Policy and Politics of "Heritage"

Course Description: 

The course provides students with a current map of the global field of heritage and of its modern history, with particular attention to its key public and private actors, organizations, laws and regulations, institutional mechanisms, main current problems, dominant and alternative practices. The general academic purpose is to understand how the governance of cultural heritage works, in particular with respect to geographic scale, economic dependencies, and political mechanisms. The approach is interdisciplinary and critical, jointly mobilizing cutting edge research in sociology, history and anthropology to scrutinize heritage politics and policies as contingents product of human activity.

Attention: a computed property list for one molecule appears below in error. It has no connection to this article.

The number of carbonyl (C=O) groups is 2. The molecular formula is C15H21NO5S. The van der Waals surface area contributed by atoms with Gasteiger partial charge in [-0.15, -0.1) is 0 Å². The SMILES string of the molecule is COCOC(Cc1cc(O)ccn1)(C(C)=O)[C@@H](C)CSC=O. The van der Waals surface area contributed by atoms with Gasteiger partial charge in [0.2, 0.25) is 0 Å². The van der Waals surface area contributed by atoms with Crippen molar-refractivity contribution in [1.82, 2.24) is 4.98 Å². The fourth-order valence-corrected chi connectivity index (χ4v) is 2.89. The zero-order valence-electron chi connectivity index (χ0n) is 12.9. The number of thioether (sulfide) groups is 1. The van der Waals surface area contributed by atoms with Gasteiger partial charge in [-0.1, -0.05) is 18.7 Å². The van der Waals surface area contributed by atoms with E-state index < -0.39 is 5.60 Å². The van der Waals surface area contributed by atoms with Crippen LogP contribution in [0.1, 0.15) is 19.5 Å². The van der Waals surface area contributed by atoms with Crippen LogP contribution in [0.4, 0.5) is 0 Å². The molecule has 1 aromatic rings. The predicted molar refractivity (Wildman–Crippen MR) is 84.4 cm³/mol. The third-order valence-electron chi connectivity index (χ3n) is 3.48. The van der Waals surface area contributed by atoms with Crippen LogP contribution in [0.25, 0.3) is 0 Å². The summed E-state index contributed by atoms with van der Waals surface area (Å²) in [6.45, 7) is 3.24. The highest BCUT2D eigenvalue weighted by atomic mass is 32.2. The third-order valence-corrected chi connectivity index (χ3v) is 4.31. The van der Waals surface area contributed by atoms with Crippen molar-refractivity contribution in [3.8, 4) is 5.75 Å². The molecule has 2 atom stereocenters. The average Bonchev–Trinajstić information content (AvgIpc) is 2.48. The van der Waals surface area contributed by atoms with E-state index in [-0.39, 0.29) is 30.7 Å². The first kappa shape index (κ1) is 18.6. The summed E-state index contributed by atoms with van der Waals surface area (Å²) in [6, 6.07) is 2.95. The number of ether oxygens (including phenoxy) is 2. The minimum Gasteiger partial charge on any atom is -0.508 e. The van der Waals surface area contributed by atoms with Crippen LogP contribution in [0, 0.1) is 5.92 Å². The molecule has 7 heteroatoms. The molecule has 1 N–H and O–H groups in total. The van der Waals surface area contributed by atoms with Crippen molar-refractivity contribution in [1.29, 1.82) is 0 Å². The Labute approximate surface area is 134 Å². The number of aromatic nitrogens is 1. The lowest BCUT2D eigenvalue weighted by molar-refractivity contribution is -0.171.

Learning Outcomes: 

Substantive outcomes: elements of the modern and contemporary history of policies of memory and cultural conservation.
Field-specific portable skills: students acquire a lexicon of sociological and political concepts (cultural policy, governance, governmentality, globalization, world society, cultural producer, profession, symbolic value, cultural capital, social field, geographical scale, state, regime, social power)
General portable skills: critical reading skills; writing essays (especially short essays or blog posts, in the conditions of connected scholarship I.e. under relatively strong time pressure); familiarization with audio-visual technologies for the dissemination of academic work (blogging, podcasting)

Assessment: 

Participation and attendance (30%). A set of questions for discussion in class (20%). And either of the following two options: two blog posts on different subjects (25% each); or a podcast (50%).